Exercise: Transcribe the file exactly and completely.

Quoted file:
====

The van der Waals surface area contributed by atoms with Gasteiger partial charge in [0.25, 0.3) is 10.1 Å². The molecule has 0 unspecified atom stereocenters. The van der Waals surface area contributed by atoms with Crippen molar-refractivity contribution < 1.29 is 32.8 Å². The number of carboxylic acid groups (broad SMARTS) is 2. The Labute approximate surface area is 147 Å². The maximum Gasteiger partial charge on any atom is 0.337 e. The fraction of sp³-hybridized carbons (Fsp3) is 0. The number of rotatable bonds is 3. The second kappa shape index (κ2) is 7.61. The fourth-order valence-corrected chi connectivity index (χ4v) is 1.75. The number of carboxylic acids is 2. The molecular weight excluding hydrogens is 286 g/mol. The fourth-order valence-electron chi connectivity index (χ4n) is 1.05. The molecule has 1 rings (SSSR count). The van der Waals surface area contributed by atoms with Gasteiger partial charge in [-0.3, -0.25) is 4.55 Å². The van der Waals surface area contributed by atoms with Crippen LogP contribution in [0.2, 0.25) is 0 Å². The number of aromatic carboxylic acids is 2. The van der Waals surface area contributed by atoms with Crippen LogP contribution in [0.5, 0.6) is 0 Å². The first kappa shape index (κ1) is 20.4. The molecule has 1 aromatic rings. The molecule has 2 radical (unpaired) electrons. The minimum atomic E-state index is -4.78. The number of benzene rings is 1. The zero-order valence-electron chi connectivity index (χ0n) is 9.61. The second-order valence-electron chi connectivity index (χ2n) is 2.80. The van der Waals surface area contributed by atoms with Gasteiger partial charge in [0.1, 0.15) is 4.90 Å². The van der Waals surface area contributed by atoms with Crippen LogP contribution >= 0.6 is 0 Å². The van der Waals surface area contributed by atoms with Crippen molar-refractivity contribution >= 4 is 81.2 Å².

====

The van der Waals surface area contributed by atoms with Gasteiger partial charge in [0.25, 0.3) is 10.1 Å². The molecule has 0 unspecified atom stereocenters. The van der Waals surface area contributed by atoms with Crippen molar-refractivity contribution < 1.29 is 32.8 Å². The number of carboxylic acid groups (broad SMARTS) is 2. The Labute approximate surface area is 147 Å². The maximum Gasteiger partial charge on any atom is 0.337 e. The fraction of sp³-hybridized carbons (Fsp3) is 0. The number of rotatable bonds is 3. The second kappa shape index (κ2) is 7.61. The fourth-order valence-corrected chi connectivity index (χ4v) is 1.75. The number of carboxylic acids is 2. The molecular weight excluding hydrogens is 286 g/mol. The fourth-order valence-electron chi connectivity index (χ4n) is 1.05. The molecule has 1 rings (SSSR count). The van der Waals surface area contributed by atoms with Gasteiger partial charge in [-0.3, -0.25) is 4.55 Å². The van der Waals surface area contributed by atoms with Crippen LogP contribution in [0.2, 0.25) is 0 Å². The number of aromatic carboxylic acids is 2. The van der Waals surface area contributed by atoms with Crippen LogP contribution in [0.5, 0.6) is 0 Å². The first kappa shape index (κ1) is 20.4. The molecule has 1 aromatic rings. The molecule has 2 radical (unpaired) electrons. The minimum atomic E-state index is -4.78. The number of benzene rings is 1. The zero-order valence-electron chi connectivity index (χ0n) is 9.61. The second-order valence-electron chi connectivity index (χ2n) is 2.80. The van der Waals surface area contributed by atoms with Gasteiger partial charge in [0.1, 0.15) is 4.90 Å². The van der Waals surface area contributed by atoms with Crippen LogP contribution >= 0.6 is 0 Å². The van der Waals surface area contributed by atoms with Crippen molar-refractivity contribution >= 4 is 81.2 Å².